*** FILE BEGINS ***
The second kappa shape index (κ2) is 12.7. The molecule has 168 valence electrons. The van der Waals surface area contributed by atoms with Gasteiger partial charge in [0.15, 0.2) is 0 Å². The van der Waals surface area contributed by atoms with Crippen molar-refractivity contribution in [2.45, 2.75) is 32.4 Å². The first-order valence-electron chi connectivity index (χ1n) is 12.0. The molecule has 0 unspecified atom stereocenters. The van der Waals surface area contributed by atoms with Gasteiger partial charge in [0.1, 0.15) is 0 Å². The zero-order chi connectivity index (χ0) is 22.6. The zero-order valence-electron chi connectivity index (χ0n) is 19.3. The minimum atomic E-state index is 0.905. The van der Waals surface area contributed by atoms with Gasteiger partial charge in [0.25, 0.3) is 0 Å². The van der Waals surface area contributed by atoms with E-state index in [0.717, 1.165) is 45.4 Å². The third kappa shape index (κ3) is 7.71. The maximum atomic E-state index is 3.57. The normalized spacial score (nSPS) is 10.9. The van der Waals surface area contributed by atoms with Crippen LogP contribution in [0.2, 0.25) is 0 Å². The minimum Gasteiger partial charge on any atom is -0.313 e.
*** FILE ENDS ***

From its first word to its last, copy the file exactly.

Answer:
The second kappa shape index (κ2) is 12.7. The molecule has 168 valence electrons. The van der Waals surface area contributed by atoms with Gasteiger partial charge in [0.15, 0.2) is 0 Å². The van der Waals surface area contributed by atoms with Crippen molar-refractivity contribution in [2.45, 2.75) is 32.4 Å². The first-order valence-electron chi connectivity index (χ1n) is 12.0. The molecule has 0 unspecified atom stereocenters. The van der Waals surface area contributed by atoms with Gasteiger partial charge in [0.1, 0.15) is 0 Å². The zero-order chi connectivity index (χ0) is 22.6. The zero-order valence-electron chi connectivity index (χ0n) is 19.3. The minimum atomic E-state index is 0.905. The van der Waals surface area contributed by atoms with Gasteiger partial charge in [0.25, 0.3) is 0 Å². The van der Waals surface area contributed by atoms with E-state index in [0.717, 1.165) is 45.4 Å². The third kappa shape index (κ3) is 7.71. The maximum atomic E-state index is 3.57. The normalized spacial score (nSPS) is 10.9. The van der Waals surface area contributed by atoms with Crippen LogP contribution in [0.2, 0.25) is 0 Å². The minimum Gasteiger partial charge on any atom is -0.313 e.